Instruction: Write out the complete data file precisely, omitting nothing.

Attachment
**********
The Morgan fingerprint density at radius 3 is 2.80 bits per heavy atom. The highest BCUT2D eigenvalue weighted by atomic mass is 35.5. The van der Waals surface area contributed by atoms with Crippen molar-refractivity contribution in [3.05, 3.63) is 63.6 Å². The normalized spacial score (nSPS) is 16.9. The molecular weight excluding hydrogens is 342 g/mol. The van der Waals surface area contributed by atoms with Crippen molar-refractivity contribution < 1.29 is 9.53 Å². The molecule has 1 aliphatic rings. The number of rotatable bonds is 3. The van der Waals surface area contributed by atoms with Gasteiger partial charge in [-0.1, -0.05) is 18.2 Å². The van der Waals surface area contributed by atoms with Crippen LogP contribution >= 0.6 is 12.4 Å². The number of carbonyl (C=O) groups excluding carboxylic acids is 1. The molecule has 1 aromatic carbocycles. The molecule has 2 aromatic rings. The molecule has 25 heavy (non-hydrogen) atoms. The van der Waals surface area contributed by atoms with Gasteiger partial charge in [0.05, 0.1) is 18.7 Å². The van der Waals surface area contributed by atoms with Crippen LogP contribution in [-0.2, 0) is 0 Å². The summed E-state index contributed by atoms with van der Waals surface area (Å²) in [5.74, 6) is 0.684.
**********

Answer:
The Morgan fingerprint density at radius 3 is 2.80 bits per heavy atom. The highest BCUT2D eigenvalue weighted by atomic mass is 35.5. The van der Waals surface area contributed by atoms with Crippen molar-refractivity contribution in [3.05, 3.63) is 63.6 Å². The normalized spacial score (nSPS) is 16.9. The molecular weight excluding hydrogens is 342 g/mol. The van der Waals surface area contributed by atoms with Crippen molar-refractivity contribution < 1.29 is 9.53 Å². The molecule has 1 aliphatic rings. The number of rotatable bonds is 3. The van der Waals surface area contributed by atoms with Gasteiger partial charge in [-0.1, -0.05) is 18.2 Å². The van der Waals surface area contributed by atoms with Crippen LogP contribution >= 0.6 is 12.4 Å². The number of carbonyl (C=O) groups excluding carboxylic acids is 1. The molecule has 1 aromatic carbocycles. The molecule has 2 aromatic rings. The molecule has 25 heavy (non-hydrogen) atoms. The van der Waals surface area contributed by atoms with Gasteiger partial charge in [0.05, 0.1) is 18.7 Å². The van der Waals surface area contributed by atoms with Crippen LogP contribution in [-0.2, 0) is 0 Å². The summed E-state index contributed by atoms with van der Waals surface area (Å²) in [5.74, 6) is 0.684.